The Implied Private Company Pricing Line (IPCPL): On the Nature, Scope, and Assumptions of IPCPL Theory

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American Society of Appraisers Business Valuation Review™
Spring 2016 Volume 35, Issue 1 pp. 18-29
David H. Goodman, CPA/ABV/CFF, CVA
Malcolm McLelland, PhD
cost of capital
implied private company pricing line (IPCPL)

Summary

The implied private company pricing line (IPCPL) was recently introduced to the business valuation literature as a means of using public equity market data to estimate the (fair market) value of small- and medium-sized privately-held enterprises. The IPCPL is based on the fundamental assumption that no arbitrage opportunities exist between privately-held and publicly-held equity. This is the fundamental assumption underlying modern asset pricing theory. Although the IPCPL has generally been presented in the literature as a method, a formal theoretical development and reconciliation of the method to existing asset pricing theory does not exist in the literature. We (a) present a formal development of IPCPL theory based on arbitrage pricing theory, (b) derive the assumptions under which the theory holds and the essential empirical predictions of the model, and (c) present an empirical model which can be used to test the theory and estimate parameters useful in estimating the value of privately-held equity interests.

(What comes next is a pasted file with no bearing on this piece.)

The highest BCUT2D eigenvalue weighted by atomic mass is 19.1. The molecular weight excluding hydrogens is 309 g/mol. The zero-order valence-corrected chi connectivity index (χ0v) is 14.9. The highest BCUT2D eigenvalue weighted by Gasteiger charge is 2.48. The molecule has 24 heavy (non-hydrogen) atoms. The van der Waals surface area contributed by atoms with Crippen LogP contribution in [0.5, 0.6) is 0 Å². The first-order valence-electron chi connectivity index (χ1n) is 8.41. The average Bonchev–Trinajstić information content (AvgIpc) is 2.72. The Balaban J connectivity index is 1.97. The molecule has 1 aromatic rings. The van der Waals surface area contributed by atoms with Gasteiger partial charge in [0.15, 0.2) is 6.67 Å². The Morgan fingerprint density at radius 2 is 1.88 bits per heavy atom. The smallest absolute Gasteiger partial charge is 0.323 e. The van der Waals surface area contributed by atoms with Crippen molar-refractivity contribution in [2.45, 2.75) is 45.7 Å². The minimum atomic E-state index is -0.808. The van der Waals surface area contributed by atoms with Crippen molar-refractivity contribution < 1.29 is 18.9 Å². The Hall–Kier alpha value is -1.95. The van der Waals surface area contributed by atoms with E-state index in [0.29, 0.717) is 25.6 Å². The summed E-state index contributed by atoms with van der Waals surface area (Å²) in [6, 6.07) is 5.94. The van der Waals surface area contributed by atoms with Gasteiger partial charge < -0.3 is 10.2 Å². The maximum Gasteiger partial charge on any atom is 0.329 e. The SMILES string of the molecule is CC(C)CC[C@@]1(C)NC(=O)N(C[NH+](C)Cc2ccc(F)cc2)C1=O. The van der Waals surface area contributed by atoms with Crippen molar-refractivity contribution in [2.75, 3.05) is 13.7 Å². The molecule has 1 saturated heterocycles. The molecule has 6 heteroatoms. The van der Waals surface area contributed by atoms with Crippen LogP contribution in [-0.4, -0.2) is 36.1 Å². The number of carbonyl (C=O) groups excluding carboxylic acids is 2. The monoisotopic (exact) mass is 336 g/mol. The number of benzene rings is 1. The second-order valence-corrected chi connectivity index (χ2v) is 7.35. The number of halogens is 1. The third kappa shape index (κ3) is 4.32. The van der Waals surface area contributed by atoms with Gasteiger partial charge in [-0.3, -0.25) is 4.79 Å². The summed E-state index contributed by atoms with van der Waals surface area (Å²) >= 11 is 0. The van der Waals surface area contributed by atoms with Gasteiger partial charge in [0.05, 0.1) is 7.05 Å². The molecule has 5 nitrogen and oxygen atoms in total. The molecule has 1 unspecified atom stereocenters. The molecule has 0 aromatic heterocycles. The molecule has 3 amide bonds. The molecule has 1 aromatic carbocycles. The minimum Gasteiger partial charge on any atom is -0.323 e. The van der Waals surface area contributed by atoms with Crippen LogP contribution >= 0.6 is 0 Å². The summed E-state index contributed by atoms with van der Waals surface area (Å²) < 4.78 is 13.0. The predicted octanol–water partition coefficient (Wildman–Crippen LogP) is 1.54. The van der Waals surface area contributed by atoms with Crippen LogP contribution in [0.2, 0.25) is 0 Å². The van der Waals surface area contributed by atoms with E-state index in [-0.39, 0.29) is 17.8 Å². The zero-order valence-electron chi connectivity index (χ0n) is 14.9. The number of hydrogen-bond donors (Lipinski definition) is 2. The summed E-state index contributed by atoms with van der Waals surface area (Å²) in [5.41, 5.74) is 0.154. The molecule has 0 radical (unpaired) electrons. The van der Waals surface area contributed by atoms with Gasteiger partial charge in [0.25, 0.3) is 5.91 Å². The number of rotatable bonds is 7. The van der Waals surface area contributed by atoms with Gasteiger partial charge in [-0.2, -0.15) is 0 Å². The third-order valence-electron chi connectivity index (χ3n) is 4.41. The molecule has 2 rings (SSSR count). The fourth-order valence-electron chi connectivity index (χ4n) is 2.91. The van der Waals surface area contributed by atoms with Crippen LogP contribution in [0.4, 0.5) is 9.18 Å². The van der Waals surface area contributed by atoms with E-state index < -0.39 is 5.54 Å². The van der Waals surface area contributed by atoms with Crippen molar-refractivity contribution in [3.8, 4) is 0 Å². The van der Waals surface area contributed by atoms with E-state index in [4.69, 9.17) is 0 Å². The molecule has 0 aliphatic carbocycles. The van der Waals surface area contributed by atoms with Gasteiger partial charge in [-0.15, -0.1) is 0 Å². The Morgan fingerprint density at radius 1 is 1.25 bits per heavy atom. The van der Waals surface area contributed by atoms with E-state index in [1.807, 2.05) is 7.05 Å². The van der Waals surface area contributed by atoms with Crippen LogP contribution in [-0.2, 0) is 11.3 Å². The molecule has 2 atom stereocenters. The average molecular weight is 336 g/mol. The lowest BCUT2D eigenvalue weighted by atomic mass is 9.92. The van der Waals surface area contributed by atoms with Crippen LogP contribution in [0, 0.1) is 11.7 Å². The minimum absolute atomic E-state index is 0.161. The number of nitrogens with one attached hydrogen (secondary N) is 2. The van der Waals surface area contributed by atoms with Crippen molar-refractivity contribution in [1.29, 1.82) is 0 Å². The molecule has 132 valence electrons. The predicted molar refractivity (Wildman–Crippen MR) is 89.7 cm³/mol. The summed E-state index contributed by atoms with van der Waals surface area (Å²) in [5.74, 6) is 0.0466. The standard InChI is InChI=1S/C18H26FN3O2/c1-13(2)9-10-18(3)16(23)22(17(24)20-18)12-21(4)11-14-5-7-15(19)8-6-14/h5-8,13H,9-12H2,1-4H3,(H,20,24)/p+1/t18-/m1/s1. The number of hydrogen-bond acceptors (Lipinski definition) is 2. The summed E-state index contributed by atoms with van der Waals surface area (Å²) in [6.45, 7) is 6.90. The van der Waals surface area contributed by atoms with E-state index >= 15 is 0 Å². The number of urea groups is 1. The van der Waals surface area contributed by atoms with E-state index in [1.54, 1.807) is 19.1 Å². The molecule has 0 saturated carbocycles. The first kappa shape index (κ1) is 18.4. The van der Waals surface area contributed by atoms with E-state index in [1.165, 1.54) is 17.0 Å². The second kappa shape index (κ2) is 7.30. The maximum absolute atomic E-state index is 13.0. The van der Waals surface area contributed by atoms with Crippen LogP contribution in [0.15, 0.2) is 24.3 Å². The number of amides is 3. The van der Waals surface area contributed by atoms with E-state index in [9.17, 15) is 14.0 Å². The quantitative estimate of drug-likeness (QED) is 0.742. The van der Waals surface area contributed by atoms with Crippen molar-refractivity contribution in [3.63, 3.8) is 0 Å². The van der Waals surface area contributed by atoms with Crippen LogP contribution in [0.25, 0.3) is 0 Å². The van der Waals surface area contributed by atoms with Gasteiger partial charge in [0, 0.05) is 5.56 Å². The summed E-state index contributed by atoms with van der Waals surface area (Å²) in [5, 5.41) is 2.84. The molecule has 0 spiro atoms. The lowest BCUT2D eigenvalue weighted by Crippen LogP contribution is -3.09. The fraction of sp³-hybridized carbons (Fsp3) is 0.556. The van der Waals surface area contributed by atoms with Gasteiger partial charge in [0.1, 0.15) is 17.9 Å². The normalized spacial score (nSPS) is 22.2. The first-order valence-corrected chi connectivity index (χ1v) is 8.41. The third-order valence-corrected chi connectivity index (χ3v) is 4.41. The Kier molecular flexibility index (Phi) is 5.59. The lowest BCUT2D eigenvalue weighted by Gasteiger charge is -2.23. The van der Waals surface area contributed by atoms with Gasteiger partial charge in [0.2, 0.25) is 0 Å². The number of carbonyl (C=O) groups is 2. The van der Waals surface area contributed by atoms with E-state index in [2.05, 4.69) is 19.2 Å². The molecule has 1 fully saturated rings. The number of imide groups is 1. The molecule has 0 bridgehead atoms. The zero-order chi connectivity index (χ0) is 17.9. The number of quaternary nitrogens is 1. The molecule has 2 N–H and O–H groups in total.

The Implied Private Company Pricing Line (IPCPL): On the Nature, Scope, and Assumptions of IPCPL Theory
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